PC Magazine February 2020

PC Magazine provides lab-tested reviews, detailed tips and how-tos, insightful feature stories, expert commentary, and the latest tech trends to help you at work, at home, and on the road. And for a limited time, we're offering a copy of Breakout: How Atari 8-Bit Computers Defined a Generation with new subscriptions. This brand-new book is all about what made Atari's computers great: excellent graphics and sound, flexible programming environment, and wide support.

United States
Ziff Davis
12 Issues

in this issue

2 min
somebody (you work for) is watching you

We write a lot about privacy—especially in recent years, as technology enables more and more ways to eradicate it. Privacy is a huge topic, of course, encompassing personal data collection and marketing, location tracking, facial recognition, smart speakers that can record you in your home, and networked video cameras that record you everywhere else. In our February cover story, “The Quantified Employee,” author Chandra Steele narrows in on privacy in the workplace; specifically, on worker surveillance by employers and the shiny new ways it’s accomplished. If you thought the boss reading employees’ email or checking out their social media was invasive, try being outfitted with data-collecting wearables and even microchips. And yep, the latter is already happening. Even if your employer isn’t forcing you to wear a monitoring device, chances are good…

3 min
facing our fears

I oppose all biometrics of all kinds, as it negates our right to exemption from unreasonable searches, fails to provide due process, and is an unwarranted privacy invasion. At the corporate level, the corporations trade, share, sell, and give away our data as part of their approved business plan, in secret and leaving us no control over it. Meanwhile, police, corporations, and governments all over the world see Face ID as the golden fleece for unique identification and verification… It doesn’t require anything in writing, has no language barrier, has no need for interpretation by agents, doesn’t require touching the person, and can be done secretly on masses of people. And of course, that’s why it will be done. It’s nice that current systems do not forward face ID data to the…

17 min
the best of ces 2020

A new decade is here, and the future looks bright—at least when it comes to technology. The 53rd annual CES in January has raised the stakes for what to expect in the coming months and beyond. Of course, some new products and ideas shine more brightly than others, so our editors and writers got together to determine exactly which ones we’re most looking forward to in 2020. This year’s show brought lots of exciting new desktops, laptops, and components, which make up the bulk of our winners. There were also more smart home devices on display than ever, not to mention some very cool cars, robots, and prototypes. And with the rise of 5G, many of these devices feature unprecedented levels of connectivity. You might notice that, for the first time in…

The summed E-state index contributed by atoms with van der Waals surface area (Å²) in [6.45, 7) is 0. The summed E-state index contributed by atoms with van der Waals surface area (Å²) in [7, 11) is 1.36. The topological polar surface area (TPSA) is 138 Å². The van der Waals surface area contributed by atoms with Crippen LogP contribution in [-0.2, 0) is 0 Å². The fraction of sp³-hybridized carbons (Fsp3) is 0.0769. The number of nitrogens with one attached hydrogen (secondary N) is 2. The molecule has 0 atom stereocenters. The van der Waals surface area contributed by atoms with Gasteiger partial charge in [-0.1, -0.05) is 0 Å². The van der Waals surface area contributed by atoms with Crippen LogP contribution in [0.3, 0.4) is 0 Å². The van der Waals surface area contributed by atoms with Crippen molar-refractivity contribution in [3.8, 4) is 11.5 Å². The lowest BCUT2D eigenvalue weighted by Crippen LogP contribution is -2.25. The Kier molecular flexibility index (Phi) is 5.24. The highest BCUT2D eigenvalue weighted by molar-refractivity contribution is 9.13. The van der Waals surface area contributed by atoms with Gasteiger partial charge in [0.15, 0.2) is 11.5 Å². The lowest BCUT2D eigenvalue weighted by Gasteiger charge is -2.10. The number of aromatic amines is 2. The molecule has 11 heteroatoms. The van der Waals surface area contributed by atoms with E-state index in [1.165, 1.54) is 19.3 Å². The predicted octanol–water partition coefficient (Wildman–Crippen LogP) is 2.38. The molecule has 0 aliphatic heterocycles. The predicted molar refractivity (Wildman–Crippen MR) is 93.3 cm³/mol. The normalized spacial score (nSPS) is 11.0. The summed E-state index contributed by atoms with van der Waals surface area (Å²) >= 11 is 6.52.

3 min
first look: intel’s ‘horseshoe bend’ is an even bigger foldable tablet

Foldable-screen PCs were one of the biggest trends of CES 2020, but only one of the models on display could actually make a passable substitute for a desktop when it was unfolded. That’s Intel’s “Horseshoe Bend” prototype, which can open up to a seamless 17.3-inch display that resembles a small all-in-one PC or a mobile monitor. The Horseshoe Bend idea is very similar to Dell’s Concept Ori prototype and Lenovo’s ThinkPad X1 Fold, which is scheduled to go on sale this year. All three designs have displays that bend in the middle, and all of them can be propped up on a table with an external keyboard to function as a makeshift desktop when they’re not connected. “Thanks to its larger size, Horseshoe Bend’s key feature is its ideal blend of portability…

5 min
autism xr program helps students navigate social minefields

When Marc Petz was a first-year computer graphics/animation instructor at Michigan’s Kent Career Technical Center, a colleague was struggling to meet the needs of a student with autism. Petz’s class was asked to develop visually appealing stories the student could use to practice targeted social behaviors, and Autism XR was born. The web-based augmented reality program has students participate in scenarios with virtual humans who—through facial recognition and natural language processing—coach them through specific social situations. The first iteration of Autism XR, an app-based virtual reality prototype, went on to become a top 10 national finalist in Samsung’s Solve for Tomorrow Tech for Good competition. It’s now being retooled as an AR program for general use. Petz has also been working on a children’s book about inclusive learning environments with co-worker Mary Musto…

5 min
5 things i want in the playstation 5 and new xbox

Next-generation home video game consoles will soon be upon us. This year, Microsoft will release a long-awaited new Xbox, and Sony will finally unveil the PlayStation 5. We can expect the usual graphics, frame rate, and storage improvements, but there are issues from this current generation that need to be remedied in the next. Here’s what home video game consoles need in 2020. WELL-STRUCTURED BACKWARD COMPATIBILITY Some argue that backward compatibility isn’t important. I vehemently disagree. Preserving video game history is vital to the medium, as older hardware ages and breaks down. Microsoft is doing a bang-up job with this feature. On the new Xbox, you can play games created for that particular console, as well as Xbox One titles. Microsoft plans to leverage its free Xbox Backward Compatibility emulation (which is compatible…